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Drug metabolism and disposition: the biological fate of chemicals

Interaction of 2,4-Diaminopyrimidine-Containing Drugs Including Fedratinib and Trimethoprim with Thiamine Transporters.


PMID 27803021

Abstract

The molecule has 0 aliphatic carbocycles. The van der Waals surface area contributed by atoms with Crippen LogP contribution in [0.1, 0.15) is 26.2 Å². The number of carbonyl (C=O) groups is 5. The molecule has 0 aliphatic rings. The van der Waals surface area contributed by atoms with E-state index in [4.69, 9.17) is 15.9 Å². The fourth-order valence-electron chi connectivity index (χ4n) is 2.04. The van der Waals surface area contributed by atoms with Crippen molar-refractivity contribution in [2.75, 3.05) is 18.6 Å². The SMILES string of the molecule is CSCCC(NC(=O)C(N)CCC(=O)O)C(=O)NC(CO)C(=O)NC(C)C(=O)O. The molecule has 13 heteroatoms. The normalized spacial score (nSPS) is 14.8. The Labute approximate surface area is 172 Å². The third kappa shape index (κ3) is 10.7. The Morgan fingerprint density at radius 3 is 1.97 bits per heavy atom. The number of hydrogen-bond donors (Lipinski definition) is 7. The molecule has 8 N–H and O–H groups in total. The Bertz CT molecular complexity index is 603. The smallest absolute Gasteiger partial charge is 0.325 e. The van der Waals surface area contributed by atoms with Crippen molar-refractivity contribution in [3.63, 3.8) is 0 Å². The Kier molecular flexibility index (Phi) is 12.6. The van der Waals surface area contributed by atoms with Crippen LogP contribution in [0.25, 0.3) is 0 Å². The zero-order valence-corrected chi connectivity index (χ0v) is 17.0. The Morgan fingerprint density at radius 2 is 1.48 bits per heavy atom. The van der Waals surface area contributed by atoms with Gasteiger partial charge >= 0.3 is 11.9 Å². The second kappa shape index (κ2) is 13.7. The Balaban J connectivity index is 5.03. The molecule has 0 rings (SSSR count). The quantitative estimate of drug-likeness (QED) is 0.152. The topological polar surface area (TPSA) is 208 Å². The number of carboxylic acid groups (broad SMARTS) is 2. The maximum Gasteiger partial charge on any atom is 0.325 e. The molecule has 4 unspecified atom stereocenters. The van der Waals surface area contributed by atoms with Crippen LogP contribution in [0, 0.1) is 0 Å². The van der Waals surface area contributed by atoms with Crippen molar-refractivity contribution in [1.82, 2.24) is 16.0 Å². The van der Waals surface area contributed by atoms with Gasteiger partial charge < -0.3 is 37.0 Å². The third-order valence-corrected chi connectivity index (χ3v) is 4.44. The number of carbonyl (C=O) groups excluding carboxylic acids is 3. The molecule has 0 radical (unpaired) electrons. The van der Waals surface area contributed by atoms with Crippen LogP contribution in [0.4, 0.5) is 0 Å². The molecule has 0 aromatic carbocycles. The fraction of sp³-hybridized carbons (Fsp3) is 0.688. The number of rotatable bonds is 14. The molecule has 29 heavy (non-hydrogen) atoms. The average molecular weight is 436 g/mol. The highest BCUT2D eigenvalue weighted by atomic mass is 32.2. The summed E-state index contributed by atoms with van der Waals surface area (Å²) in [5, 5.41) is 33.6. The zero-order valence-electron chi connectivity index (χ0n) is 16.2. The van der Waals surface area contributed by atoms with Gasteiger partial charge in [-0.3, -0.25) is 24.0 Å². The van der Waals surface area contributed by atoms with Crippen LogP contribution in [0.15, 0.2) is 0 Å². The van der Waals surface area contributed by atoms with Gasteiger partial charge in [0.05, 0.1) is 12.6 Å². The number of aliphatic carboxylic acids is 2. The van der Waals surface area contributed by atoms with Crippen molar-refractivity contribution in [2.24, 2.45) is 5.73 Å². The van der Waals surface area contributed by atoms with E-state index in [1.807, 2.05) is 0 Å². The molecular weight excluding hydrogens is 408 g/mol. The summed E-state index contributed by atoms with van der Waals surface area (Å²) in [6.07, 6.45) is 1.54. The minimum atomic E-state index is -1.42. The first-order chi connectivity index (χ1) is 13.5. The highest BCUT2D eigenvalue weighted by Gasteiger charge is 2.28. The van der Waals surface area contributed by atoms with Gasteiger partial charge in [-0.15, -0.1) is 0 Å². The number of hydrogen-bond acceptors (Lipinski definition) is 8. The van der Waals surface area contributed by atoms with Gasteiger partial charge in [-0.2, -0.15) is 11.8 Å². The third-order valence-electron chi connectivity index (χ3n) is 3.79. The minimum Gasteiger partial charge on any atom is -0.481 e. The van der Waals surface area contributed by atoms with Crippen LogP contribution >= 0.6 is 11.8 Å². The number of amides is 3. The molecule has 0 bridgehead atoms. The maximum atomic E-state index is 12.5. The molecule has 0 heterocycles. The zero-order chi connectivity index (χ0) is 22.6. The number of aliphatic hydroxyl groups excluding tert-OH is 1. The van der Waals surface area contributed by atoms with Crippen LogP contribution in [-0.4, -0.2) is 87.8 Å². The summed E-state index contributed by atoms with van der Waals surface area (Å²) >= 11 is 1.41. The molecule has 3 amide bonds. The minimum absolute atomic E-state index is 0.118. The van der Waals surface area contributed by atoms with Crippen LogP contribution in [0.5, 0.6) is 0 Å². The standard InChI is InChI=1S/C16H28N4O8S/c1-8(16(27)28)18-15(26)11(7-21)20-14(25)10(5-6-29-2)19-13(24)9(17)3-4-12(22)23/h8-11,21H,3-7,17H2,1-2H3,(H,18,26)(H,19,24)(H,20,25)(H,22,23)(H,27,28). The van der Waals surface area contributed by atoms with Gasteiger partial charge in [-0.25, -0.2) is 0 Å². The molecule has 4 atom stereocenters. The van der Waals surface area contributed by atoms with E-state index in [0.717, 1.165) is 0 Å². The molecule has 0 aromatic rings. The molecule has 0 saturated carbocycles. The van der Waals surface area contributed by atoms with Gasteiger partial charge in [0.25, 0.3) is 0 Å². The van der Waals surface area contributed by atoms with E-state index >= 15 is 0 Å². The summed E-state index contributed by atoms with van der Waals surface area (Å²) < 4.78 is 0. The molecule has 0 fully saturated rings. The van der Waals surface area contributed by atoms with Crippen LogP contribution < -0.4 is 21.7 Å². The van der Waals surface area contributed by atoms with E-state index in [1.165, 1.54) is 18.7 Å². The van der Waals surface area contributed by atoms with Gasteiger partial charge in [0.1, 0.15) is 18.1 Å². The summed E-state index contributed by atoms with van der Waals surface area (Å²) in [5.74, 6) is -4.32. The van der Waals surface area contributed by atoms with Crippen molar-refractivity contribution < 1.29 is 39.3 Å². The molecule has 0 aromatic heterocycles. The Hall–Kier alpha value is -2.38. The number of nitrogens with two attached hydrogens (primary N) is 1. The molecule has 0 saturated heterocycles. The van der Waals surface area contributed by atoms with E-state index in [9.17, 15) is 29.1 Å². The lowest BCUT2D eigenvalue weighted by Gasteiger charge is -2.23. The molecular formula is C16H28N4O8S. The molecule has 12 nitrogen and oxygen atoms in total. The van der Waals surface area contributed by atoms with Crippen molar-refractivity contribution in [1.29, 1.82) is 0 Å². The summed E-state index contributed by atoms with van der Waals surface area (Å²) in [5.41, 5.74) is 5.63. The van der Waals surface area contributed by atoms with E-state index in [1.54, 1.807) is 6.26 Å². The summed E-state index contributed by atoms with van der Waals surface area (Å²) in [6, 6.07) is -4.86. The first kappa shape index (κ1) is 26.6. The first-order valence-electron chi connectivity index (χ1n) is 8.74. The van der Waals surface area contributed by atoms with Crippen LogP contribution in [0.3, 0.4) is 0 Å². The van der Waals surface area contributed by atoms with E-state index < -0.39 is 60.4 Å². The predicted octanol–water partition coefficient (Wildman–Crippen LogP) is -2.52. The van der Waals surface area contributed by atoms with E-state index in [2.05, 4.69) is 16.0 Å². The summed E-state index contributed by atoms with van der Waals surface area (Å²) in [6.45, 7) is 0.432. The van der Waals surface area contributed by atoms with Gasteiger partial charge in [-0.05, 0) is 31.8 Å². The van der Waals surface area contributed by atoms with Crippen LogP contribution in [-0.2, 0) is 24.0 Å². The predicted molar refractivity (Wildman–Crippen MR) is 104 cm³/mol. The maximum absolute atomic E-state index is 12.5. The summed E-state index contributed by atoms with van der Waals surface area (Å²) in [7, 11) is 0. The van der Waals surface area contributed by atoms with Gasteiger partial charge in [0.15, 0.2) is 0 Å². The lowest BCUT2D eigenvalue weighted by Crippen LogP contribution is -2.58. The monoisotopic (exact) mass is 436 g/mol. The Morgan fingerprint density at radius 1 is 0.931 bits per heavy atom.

Inhibition of thiamine transporters has been proposed as a putative mechanism for the observation of Wernicke's encephalopathy and subsequent termination of clinical development of fedratinib, a Janus kinase inhibitor (JAKi). This study aimed to determine the potential for other JAKi to inhibit thiamine transport using human epithelial colorectal adenocarcinoma (Caco-2) and thiamine transporter (THTR) overexpressing cells and to better elucidate the structural basis for interacting with THTR. Only JAKi containing a 2,4-diaminopyrimidine were observed to inhibit thiamine transporters. Fedratinib inhibited thiamine uptake into Caco-2 cells (IC50 = 0.940 µM) and THTR-2 (IC50 = 1.36 µM) and, to a lesser extent, THTR-1 (IC50 = 7.10 µM) overexpressing cells. Two other JAKi containing this moiety, AZD1480 and cerdulatinib, were weaker inhibitors of the thiamine transporters. Other JAKi-including monoaminopyrimidines, such as momelotinib, and nonaminopyrimidines, such as filgotinib-did not have any inhibitory effects on thiamine transport. A pharmacophore model derived from the minimized structure of thiamine suggests that 2,4-diaminopyrimidine-containing compounds can adopt a conformation matching several key features of thiamine. Further studies with drugs containing a 2,4-diaminopyrimidine resulted in the discovery that the antibiotic trimethoprim also potently inhibits thiamine uptake mediated by THTR-1 (IC50 = 6.84 µM) and THTR-2 (IC50 = 5.56 µM). Fedratinib and trimethoprim were also found to be substrates for THTR, a finding with important implications for their disposition in the body. In summary, our results show that not all JAKi have the potential to inhibit thiamine transport and further establish the interaction of these transporters with xenobiotics.